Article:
On August 10 a brief firefight broke out between North and South Korea in the West (Yellow) Sea. The initial South Korean news-agency report was hedged:
South Korea fired three shots towards the tense western sea border after one North Korean shell apparently fell near there, the military here said. The Joint Chiefs of Staff (JCS) said the South's Navy heard North Korea fire three artillery shots toward the Northern Limit Line (NLL) around 1 p.m. and then responded around 2 p.m. with three warning shots. ‘We estimated that one North Korean shell dropped near the NLL,’ a JCS official said. “We haven’t noticed any particular movements in the North Korean military but we’re maintaining a defense posture."
It is not clear if any of the original rounds fell south of the NLL or where South Korea’s shots fell. A few more rounds were exchanged later in the day. Washington and Seoul were quick to accuse North Korea of a provocation. An annual joint U.S.-South Korean exercise to begin this week was scarcely mentioned.
Accusations of North Korean provocations ignore the precarious military balance in Korea and the parlous political context on the peninsula at this time.
North Korea’s armed forces are inferior to South Korea’s—on land, in the air and at sea. Although a North Korean surprise attack cannot be ruled out, the allies are confident they would defeat it decisively. Any use of nuclear arms by the North would be nothing short of suicidal. For its part, Pyongyang can credibly threaten devastation of much of Seoul within range of its artillery and short-range missiles, which should suffice to deter an attack by South Korea. In short, mutual deterrence makes the likelihood of deliberate aggression on the peninsula quite low. Yet the very steps that each side has taken to deter premeditated war have increased the risk of deadly clashes, if not inadvertent war.
Politically, the current tension dates back to 2008, after South Korean President Lee Myung-bak backed away from a potentially far-reaching summit agreement signed by his predecessor with North Korea’s leader Kim Jong-il that included a pledge “to discuss ways of designating a joint fishing area in the West Sea to avoid accidental clashes and turning it into a peace area and also to discuss measures to build military confidence.” Determined to display toughness toward North Korea, Lee also abandoned engagement and prevailed on Washington to do likewise. Disengagement by Washington and Seoul has never gone down well in Pyongyang. The most dangerous crises have come when Seoul blocked engagement between Washington and Pyongyang. Even worse, with transition to a new generation of leadership under way in Pyongyang, loose talk about impending collapse of the North Korean regime was ominously rife in Seoul.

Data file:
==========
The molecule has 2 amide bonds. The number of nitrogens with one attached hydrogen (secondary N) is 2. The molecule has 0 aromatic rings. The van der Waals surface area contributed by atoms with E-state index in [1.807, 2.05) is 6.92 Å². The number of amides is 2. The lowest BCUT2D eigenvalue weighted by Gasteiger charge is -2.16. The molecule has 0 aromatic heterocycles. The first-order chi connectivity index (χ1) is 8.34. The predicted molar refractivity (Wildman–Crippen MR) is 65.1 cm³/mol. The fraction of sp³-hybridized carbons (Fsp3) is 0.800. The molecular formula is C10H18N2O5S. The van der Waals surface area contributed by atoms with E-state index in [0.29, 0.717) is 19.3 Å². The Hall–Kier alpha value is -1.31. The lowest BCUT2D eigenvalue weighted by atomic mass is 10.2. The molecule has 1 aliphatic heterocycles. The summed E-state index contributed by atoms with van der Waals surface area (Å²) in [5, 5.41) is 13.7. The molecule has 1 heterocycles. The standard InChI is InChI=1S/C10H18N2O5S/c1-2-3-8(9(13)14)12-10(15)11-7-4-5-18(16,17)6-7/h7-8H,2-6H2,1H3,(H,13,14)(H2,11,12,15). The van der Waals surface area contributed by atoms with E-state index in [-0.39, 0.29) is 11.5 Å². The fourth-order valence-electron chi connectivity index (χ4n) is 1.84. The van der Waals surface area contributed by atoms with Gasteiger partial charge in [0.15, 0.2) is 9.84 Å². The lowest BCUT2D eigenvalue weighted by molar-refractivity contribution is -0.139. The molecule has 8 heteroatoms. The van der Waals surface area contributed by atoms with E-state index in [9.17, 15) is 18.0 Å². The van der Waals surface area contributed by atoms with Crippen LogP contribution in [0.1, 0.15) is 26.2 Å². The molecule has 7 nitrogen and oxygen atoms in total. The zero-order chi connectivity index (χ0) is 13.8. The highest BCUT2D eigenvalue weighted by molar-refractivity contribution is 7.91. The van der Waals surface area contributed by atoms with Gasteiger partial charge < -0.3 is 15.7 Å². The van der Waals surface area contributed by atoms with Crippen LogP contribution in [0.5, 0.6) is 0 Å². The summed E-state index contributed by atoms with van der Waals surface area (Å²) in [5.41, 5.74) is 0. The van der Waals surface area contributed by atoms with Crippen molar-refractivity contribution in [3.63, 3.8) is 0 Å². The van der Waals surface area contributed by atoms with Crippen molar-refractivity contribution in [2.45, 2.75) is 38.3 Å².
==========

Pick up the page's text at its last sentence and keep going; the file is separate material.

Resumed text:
Lee’s renege drew a bristling response from Pyongyang. In late March 2008, after building up its shore artillery near the West Sea, it accused South Korean vessels of violating “its” territory and launched short-range missiles into the disputed waters, underscoring the risks of leaving the issue unresolved. It also called for a permanent peace treaty to replace the armistice agreement, a step that the Lee government was loath to take.
The waters off Korea’s west coast have been troubled ever since the end of the Korean War in 1953, when the U.S. Navy unilaterally imposed a ceasefire line at sea north of the Military Demarcation Line (MDL) on land. North Korea has long objected to this Northern Limit Line, which is not recognized internationally either. It wants the MDL line extended out to sea.
A heated war of words erupted in 2009. On January 17, assailing South Korea’s defense minister “for making full preparations for the possible third West Sea skirmish,” a North Korean military spokesman warned, “[W]e will preserve … the extension of [the] MDL in the West Sea already proclaimed to the world as long as there are ceaseless intrusions into the territorial waters of our side in the West Sea.” Not to be outmuscled, South Korea’s defense minister told the National Assembly a month later that it “will clearly respond to any preemptive artillery or missile attack by North Korea” in the contested waters.
To navies on both sides, the message was shoot first and ask questions later.
In August 2009 Pyongyang reached out to reengage with Seoul. Kim Jong-Il sent his two top aides dealing with North-South relations to Seoul for Kim Dae-jung’s funeral with a personal invitation for Lee to a third North-South summit meeting. But Lee, mistaking the gesture as a sign of weakness, spurned the invitation.
With little to show for his efforts to reengage, Kim Jong-il turned up the heat. On October 15 the North Korean Navy accused the South of sending sixteen warships into the contested waters, according to a report by North Korea’s Korean Central News Agency, which said, “The reckless military provocations by warships of the South Korean Navy have created such a serious situation that a naval clash may break out between the two sides in these waters.”
On November 9, 2009, just such a clash took place—precisely what the 2007 summit accord had sought to forestall. After a North Korean patrol boat crossed the NLL, a South Korean naval vessel fired warning shots at it. The North Koreans returned fire and the South Koreans opened up, severely damaging the North Korean ship and causing an unknown number of casualties, including at least one death. What prompted the North Korea patrol boat to respond to the warning shots? Did the crew believe it was under attack?